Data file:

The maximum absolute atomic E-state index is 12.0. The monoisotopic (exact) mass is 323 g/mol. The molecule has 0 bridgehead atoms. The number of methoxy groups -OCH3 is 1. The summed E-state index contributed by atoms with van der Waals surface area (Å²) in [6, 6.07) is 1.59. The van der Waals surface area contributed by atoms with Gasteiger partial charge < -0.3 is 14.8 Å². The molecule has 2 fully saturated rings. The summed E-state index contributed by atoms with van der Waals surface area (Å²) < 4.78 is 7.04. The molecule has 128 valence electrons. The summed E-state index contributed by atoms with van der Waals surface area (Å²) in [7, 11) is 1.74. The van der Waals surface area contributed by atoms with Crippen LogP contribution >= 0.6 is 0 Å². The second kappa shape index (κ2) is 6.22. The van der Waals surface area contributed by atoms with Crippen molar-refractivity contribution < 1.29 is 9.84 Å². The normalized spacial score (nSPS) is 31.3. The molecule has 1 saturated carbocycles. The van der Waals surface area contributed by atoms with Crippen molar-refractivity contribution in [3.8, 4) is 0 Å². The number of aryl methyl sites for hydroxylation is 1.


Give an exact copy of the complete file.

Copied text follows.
The maximum absolute atomic E-state index is 12.0. The monoisotopic (exact) mass is 323 g/mol. The molecule has 0 bridgehead atoms. The number of methoxy groups -OCH3 is 1. The summed E-state index contributed by atoms with van der Waals surface area (Å²) in [6, 6.07) is 1.59. The van der Waals surface area contributed by atoms with Gasteiger partial charge < -0.3 is 14.8 Å². The molecule has 2 fully saturated rings. The summed E-state index contributed by atoms with van der Waals surface area (Å²) < 4.78 is 7.04. The molecule has 128 valence electrons. The summed E-state index contributed by atoms with van der Waals surface area (Å²) in [7, 11) is 1.74. The van der Waals surface area contributed by atoms with Crippen LogP contribution >= 0.6 is 0 Å². The second kappa shape index (κ2) is 6.22. The van der Waals surface area contributed by atoms with Crippen molar-refractivity contribution < 1.29 is 9.84 Å². The normalized spacial score (nSPS) is 31.3. The molecule has 1 saturated carbocycles. The van der Waals surface area contributed by atoms with Crippen molar-refractivity contribution in [3.8, 4) is 0 Å². The number of aryl methyl sites for hydroxylation is 1.